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Standards provide the fundamental basis of livestock competition in which the appearance of the animal as opposed to its ability to perform tests, jump obstacles or run more quickly than its peers, determines success or failure.

The Six Agouti Colours

NACC Adult SS 2015

Standards state what breeders and exhibitors should look for in the perfect specimen and when, as is inevitable, exhibits prove to be less perfect in some respects, standards should indicate which features are the most important and which are the least when makng a decision on which are the winners and losers. Without clear standards, all breeding and judging of exhibition livestock would come down to a simple matter of opinion.

Standards have been in existance for exhibition cavies for probably as long as there has been a cavy fancy, well over 100 years. For many years these standards were devised by the relavant Specialist Club for each breed, with new standards or changes to standards having to be agreed by the National Cavy Club Annual General Meeting. As the number of new breeds aof cavy began to increase, and as several breed clubs came to identify weaknesses in their existing standards, the discussion of standards at an AGM inevitably proved more and more difficult and, in the late 1970s it was agreed to set up a new body, the British Cavy Ciuncil, consisting of representatives of all Specialist Breed Clubs, to undertake the vetting of standards.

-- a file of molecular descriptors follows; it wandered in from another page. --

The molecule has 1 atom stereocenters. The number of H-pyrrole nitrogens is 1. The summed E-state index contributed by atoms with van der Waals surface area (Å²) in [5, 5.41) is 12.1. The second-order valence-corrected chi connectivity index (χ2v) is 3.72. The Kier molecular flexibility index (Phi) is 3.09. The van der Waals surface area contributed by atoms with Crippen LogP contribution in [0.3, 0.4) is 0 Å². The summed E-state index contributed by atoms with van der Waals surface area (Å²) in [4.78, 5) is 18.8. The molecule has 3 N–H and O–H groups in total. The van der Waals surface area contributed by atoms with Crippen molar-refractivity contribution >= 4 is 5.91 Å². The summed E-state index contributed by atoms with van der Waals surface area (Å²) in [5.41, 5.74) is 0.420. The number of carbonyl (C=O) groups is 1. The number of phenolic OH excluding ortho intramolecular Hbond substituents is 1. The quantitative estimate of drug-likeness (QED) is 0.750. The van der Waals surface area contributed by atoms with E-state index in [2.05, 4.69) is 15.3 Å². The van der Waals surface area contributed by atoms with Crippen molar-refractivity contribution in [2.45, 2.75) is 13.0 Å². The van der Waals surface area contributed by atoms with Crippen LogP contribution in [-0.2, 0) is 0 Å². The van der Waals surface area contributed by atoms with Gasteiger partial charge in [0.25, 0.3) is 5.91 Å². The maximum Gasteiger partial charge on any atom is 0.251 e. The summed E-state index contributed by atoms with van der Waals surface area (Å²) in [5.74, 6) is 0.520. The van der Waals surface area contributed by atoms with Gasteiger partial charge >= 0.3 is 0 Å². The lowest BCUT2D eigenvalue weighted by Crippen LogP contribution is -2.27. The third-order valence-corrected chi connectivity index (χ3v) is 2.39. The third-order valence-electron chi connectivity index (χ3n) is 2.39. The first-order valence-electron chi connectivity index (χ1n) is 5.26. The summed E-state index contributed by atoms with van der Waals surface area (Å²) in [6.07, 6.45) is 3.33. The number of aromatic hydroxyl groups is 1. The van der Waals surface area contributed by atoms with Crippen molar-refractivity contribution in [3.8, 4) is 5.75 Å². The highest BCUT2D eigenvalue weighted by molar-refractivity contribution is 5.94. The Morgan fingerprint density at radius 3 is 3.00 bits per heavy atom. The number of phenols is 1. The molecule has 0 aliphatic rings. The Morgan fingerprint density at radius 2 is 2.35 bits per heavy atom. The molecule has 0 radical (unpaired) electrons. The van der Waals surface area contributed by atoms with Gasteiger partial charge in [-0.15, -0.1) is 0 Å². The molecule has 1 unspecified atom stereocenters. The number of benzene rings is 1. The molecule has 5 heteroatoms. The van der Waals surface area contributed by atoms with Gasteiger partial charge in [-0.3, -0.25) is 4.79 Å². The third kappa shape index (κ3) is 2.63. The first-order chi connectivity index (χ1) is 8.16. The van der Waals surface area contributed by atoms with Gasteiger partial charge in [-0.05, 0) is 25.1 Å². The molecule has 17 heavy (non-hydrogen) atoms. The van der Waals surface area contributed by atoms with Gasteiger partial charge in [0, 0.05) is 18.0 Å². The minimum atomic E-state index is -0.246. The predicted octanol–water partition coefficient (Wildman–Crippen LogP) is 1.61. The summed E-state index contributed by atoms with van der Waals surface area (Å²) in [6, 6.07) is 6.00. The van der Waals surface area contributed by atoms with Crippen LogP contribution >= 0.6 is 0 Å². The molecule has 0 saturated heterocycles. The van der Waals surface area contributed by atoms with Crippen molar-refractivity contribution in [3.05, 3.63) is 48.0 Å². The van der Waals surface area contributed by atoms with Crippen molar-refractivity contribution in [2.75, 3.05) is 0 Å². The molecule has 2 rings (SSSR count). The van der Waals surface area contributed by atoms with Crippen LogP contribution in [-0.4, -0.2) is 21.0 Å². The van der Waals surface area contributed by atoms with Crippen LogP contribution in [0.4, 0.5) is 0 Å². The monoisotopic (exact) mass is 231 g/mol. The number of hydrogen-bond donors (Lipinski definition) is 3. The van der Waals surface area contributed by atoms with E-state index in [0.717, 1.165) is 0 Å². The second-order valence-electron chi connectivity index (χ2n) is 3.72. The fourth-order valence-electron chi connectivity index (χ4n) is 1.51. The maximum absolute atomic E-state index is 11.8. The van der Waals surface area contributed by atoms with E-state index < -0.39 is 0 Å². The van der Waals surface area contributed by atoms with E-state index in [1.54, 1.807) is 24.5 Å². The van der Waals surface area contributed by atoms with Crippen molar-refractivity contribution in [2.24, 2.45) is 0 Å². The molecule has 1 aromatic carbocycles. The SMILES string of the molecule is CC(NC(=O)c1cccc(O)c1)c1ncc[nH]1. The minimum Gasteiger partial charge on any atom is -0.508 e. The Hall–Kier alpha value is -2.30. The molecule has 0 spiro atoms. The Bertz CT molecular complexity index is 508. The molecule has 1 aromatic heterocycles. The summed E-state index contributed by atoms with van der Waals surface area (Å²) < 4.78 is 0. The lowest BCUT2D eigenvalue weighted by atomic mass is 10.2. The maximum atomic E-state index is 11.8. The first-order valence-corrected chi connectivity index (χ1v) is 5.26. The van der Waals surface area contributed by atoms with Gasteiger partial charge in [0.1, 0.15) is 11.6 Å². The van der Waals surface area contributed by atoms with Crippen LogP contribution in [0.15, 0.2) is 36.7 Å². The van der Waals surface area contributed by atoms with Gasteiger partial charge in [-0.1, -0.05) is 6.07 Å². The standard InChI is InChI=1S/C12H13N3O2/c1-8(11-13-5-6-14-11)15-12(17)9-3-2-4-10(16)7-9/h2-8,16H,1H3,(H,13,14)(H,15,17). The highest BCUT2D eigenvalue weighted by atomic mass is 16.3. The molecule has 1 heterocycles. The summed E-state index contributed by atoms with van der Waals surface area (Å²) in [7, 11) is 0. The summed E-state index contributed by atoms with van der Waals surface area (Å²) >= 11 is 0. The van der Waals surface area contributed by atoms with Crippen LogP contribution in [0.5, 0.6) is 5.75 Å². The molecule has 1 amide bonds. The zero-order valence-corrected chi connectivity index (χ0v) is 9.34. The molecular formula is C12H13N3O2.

There are two types of Standards, known as "Full Standards" and "Guide Standards". As the Council Rules state: "Full Standards" are designed for all breeds of cavy that in the Council's opinion represent varieties that are distinct from all other existing breeds, provide a desirable addition to the Cavy Fancy, and for which a standard of excellence has beenstablished and agreed after a sustained process of breeding and exhibition.

Such standards will describe he most important characteristics of the ideal exhibit and indicate, via an allocation of points adding up to 100, the relative weighting to be given to each of these characteristics in assessing different exhibits. However, the importance of 'balance' in an exhibit must always be considered: an exhibit that is a 'near miss' on all characteristics may be regarded as more desirable than one that is perfect in several but very poor in a particular one, and that the points allocated are therefore not intended to be used as the basis of a scoring system"

The above is an extract from the book "Cavy Breed Standards" approved by the British Cavy Council, copies of which are available from the NACC Secretary,.

Both Agoutis and Solid Agoutis have Full Standards.